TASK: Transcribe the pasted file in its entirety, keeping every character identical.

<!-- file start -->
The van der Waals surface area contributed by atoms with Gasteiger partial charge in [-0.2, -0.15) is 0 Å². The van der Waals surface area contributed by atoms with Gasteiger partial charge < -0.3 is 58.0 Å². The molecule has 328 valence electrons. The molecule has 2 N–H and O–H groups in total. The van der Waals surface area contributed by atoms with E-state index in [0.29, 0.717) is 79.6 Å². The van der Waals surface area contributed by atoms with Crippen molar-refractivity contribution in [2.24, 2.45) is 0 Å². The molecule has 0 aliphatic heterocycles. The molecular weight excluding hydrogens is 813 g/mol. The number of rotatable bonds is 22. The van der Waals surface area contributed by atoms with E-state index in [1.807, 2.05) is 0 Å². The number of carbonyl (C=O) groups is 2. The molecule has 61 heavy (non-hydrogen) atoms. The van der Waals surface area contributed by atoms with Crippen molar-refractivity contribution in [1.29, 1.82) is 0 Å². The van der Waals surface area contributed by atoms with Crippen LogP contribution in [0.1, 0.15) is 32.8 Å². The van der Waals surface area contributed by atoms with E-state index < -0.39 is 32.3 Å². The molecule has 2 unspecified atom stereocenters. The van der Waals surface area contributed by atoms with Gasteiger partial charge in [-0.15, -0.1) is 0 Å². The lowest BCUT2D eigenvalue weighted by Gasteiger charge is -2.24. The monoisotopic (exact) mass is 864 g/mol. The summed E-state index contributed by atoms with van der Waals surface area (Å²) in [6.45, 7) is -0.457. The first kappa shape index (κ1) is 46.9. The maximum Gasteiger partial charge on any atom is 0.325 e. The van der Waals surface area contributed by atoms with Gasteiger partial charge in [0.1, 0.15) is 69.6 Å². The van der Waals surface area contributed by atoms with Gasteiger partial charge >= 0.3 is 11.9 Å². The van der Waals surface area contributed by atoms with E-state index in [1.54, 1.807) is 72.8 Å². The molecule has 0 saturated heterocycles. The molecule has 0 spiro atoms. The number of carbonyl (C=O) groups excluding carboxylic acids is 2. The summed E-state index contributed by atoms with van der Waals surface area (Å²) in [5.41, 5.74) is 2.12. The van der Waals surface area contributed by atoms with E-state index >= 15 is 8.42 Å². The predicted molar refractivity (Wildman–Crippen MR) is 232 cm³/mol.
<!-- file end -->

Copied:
The van der Waals surface area contributed by atoms with Gasteiger partial charge in [-0.2, -0.15) is 0 Å². The van der Waals surface area contributed by atoms with Gasteiger partial charge < -0.3 is 58.0 Å². The molecule has 328 valence electrons. The molecule has 2 N–H and O–H groups in total. The van der Waals surface area contributed by atoms with E-state index in [0.29, 0.717) is 79.6 Å². The van der Waals surface area contributed by atoms with Crippen molar-refractivity contribution in [2.24, 2.45) is 0 Å². The molecule has 0 aliphatic heterocycles. The molecular weight excluding hydrogens is 813 g/mol. The number of rotatable bonds is 22. The van der Waals surface area contributed by atoms with E-state index in [1.807, 2.05) is 0 Å². The number of carbonyl (C=O) groups is 2. The molecule has 61 heavy (non-hydrogen) atoms. The van der Waals surface area contributed by atoms with Crippen molar-refractivity contribution in [1.29, 1.82) is 0 Å². The van der Waals surface area contributed by atoms with Crippen LogP contribution in [0.1, 0.15) is 32.8 Å². The van der Waals surface area contributed by atoms with E-state index < -0.39 is 32.3 Å². The molecule has 2 unspecified atom stereocenters. The van der Waals surface area contributed by atoms with Gasteiger partial charge in [-0.15, -0.1) is 0 Å². The lowest BCUT2D eigenvalue weighted by Gasteiger charge is -2.24. The monoisotopic (exact) mass is 864 g/mol. The summed E-state index contributed by atoms with van der Waals surface area (Å²) in [6.45, 7) is -0.457. The first kappa shape index (κ1) is 46.9. The maximum Gasteiger partial charge on any atom is 0.325 e. The van der Waals surface area contributed by atoms with Gasteiger partial charge in [0.1, 0.15) is 69.6 Å². The van der Waals surface area contributed by atoms with Gasteiger partial charge >= 0.3 is 11.9 Å². The van der Waals surface area contributed by atoms with E-state index in [1.54, 1.807) is 72.8 Å². The molecule has 0 saturated heterocycles. The molecule has 0 spiro atoms. The number of carbonyl (C=O) groups excluding carboxylic acids is 2. The summed E-state index contributed by atoms with van der Waals surface area (Å²) in [5.41, 5.74) is 2.12. The van der Waals surface area contributed by atoms with E-state index >= 15 is 8.42 Å². The predicted molar refractivity (Wildman–Crippen MR) is 232 cm³/mol.